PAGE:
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Fallout From Past 8 Years Affects Judicial Nominees

As we near the end of President Barack Obama’s first year in office, now is a good time to take stock of his judicial nominations. Of late, this has been an issue of consternation for Democrats who are concerned both that the president has been too slow in making nominations and that Senate Republicans are obstructing confirmations.

In order to get a better view of the matter, it is valuable to compare how nominations have been handled this year with how the process went in 2001, President George W. Bush’s first year in office.

Judicial nominations today are arguably the most polarizing area in the political arena. Once-sleepy hearings for obscure court judges have become partisan circuses, and both parties use the issue to rally support among their activist bases. The fight over nominees may have reached its boiling point in Bush’s tenure during the time Democrats controlled the Senate in 2001 and 2002 — and after.

In 2001, there were a total of 122 vacancies on the lower federal courts, 36 of which were on the circuit courts and 86 on the district courts. For the openings, President Bush made 65 nominations in 2001, including 29 to the courts of appeals and 36 to the district courts. Of these, 28 were approved in 2001: 22 to the district courts and six to the circuit courts.

Clearly, Democrats curbed the confirmation rate to a pace much slower than it would have been had the GOP held the majority in the Senate. The average wait for Bush’s nominees, whether they were ultimately confirmed or never taken up was about seven months.

Bush’s 2001 district court nominees waited an average of 111 days, while nominees to the circuit courts idled more than 11 months. This includes all 29 circuit nominees made in 2001, 13 of which were blocked from a confirmation vote through the end of the 107th Congress.

For his part, Bush was fairly aggressive in making nominations during his first year. For just under every two vacancies, Bush made a nomination, with four circuit nominees for every five openings on the courts of appeals. His ability to obtain confirmations was hampered by the Democratic Senate, but this did not freeze the process completely as the overall success rate of 2001 — named circuit court nominees stood at 55 percent by the end of 2002.

By the simplest indicators, Obama has been slower in making nominations despite an almost-equal number of vacancies as in 2001. Yet, while Democrats slowed down the rate of confirmations in 2001 and 2002, Senate Republicans have brought it to a near-complete halt in 2009.

As of Dec. 8, there have been 102 judicial vacancies: 78 on the district courts, 23 on the circuit courts, and one at the Supreme Court. In turn, Obama has so far made 30 nominations, including 12 circuit nominees. This translates to just over one nomination for every four vacancies, well behind Bush’s 2001 pace; Obama’s rate for circuit court vacancies-to-nominations is 2-to-1.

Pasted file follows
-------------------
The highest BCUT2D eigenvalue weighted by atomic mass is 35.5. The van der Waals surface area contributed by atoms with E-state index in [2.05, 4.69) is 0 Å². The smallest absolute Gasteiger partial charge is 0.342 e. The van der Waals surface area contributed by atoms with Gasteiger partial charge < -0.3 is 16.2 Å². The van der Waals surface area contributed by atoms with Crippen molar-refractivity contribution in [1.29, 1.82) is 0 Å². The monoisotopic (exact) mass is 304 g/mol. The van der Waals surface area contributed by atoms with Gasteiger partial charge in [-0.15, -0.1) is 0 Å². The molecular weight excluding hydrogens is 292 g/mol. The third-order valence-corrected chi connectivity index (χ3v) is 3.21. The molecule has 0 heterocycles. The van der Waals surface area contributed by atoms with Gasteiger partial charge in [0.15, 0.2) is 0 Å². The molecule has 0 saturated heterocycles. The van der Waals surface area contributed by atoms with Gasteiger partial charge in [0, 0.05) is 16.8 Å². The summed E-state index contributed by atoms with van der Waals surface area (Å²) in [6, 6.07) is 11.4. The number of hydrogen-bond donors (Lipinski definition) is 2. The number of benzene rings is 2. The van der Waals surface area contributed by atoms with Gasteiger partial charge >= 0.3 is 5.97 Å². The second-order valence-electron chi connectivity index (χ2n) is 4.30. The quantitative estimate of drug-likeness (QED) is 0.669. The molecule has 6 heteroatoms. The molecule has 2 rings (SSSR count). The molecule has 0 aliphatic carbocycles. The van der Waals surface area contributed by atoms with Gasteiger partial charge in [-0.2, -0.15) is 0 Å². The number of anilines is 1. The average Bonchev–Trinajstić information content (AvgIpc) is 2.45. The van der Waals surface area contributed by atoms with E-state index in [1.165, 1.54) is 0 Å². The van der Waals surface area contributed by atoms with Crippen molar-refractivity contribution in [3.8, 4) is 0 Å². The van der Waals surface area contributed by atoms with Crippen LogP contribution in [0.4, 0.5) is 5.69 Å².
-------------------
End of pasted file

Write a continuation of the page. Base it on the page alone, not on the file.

As far as how the nominations process has moved this year, the situation is not entirely analogous to 2001, at least in scope.

Obama’s judicial nominees have waited an average of 84 days. Comparatively, Bush’s 2001 nominees lingered an average of 214 days before confirmation or the finish of the 2001-02 Congress. Notwithstanding the smaller sample size, Obama’s nominees have not languished as long as Bush’s nominees during each president’s first year.

Conversely, the raw data show that on a key measure, minority Senate Republicans have been more active in bottling up the confirmation of judicial nominees this year than majority Democrats were eight years ago.

In 2001, the Democratic-controlled Senate confirmed 28 total nominees to the federal courts; as of mid-November 2009, the Senate, in large part because of Republican objections, has confirmed just 11 judges, and that includes Supreme Court Justice Sonia Sotomayor.

At present, just 37 percent of President Obama’s 2009 choices have been confirmed. At the end of 2001, 43 percent of Bush’s nominees had been approved, and that number rose to 80 percent one year later.

Given the political factors involved, it is understandable that many Democrats are antsy. President Bush’s assertiveness in making judicial nominations came on the heels of his winning a razor-thin election and he came into office facing an evenly divided Senate. Conversely, Obama was elected by a wide margin and his party has enjoyed a huge majority in the Senate since his inauguration.

At least when compared with Bush’s first year in office, Obama is lagging way behind in judicial nominations. And while critics are right to point out that the Senate has been more inactive in 2009 than 2001, they should appreciate that what is happening to Obama’s judicial nominees in Congress is a legacy from past activity by both parties.

Mark Greenbaum is an attorney and writer in Washington, D.C.

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